A brokerage account is a basic type of financial account that allows investors to invest in a number of different equity and debt securities, including:
Some accounts allow investors to link a debit card to their account, giving them instant access to cash that is not invested. In fact, this is how I have my Fidelity brokerage account (known as an individual) account. I can invest whatever cash I want, but also maintain as much liquidity as needed.
The real benefit here is that I can sell assets and then spend the money if need be.
In fact, I like to think of brokerage accounts as functioning similar to traditional savings accounts with banks, except for the fact that I can invest some or all of my savings if I want to.
Types of brokerage accounts
There are two dominant types of brokerage accounts out there today:
Cash accounts are what most people think about when they think of individual brokerage accounts. Basically, this means that the only funds that you can invest are dollars that you have saved in your account.
Then, there are margin accounts, which allow investors to borrow money from a financial services firm in an attempt to magnify investment returns. Buying on margin is incredibly risky, and while I am not licensed to provide investment advice, per se, it is something that I would never do.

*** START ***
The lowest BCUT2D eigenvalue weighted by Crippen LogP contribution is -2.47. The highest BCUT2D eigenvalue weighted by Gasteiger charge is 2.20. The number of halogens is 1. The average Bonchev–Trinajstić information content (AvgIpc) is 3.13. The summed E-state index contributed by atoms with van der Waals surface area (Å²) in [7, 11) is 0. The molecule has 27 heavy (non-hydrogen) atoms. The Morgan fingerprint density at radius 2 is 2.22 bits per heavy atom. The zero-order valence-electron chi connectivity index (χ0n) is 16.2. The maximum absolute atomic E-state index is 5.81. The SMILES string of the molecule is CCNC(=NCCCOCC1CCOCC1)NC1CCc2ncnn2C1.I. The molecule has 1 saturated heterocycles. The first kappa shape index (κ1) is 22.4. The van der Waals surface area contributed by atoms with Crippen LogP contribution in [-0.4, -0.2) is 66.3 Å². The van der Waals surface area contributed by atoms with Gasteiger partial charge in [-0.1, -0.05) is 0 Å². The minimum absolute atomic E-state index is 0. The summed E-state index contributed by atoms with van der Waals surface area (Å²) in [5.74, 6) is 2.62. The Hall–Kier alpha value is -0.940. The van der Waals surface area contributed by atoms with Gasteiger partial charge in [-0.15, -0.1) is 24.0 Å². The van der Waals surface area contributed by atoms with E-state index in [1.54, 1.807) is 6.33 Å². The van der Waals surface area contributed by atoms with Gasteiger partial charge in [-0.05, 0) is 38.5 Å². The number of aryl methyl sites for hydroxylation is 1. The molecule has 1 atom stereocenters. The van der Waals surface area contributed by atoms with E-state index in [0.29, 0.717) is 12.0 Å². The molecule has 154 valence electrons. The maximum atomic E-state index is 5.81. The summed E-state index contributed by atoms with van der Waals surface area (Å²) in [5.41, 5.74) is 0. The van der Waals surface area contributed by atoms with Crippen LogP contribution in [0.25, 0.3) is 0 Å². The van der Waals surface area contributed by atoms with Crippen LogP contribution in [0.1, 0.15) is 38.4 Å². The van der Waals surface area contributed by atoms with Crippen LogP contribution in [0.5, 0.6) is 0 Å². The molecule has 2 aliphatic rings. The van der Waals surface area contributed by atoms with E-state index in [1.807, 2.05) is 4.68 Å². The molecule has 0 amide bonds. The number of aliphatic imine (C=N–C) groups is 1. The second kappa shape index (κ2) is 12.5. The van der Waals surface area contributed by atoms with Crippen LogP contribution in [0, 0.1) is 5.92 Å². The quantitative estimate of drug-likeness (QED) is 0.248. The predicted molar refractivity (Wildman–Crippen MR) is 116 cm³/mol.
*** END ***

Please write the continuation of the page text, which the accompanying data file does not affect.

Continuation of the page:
Advantages of brokerage accounts
There are many advantages to individual brokerage accounts, none more important than:
The diversity of investment options available to you
The liquidity of your cash
1. Investment options
Like I alluded to earlier, there are a number of investment options available to buy within a brokerage account. This flexibility is one of biggest things going for these accounts. Now, there may similar investment options available in retirement accounts like IRAs, but being able to access these investments here can be a great advantage.
2. Cash liquidity
Unlike any type of retirement account, your cash is highly liquid and can likely be accessed on a moment's notice. My Fidelity account even allows me to sell an investment and access my cash immediately.
And while different firms may have different rules for the time it takes funds to clear, brokerage accounts are far more liquid than any type of retirement account.
Disadvantages of brokerage accounts
Just like any other type of account, there are a few disadvantages to brokerage accounts, headlined by the taxes you are likely to face. In fact, I can come up with four different taxes those with brokerage accounts are subject to: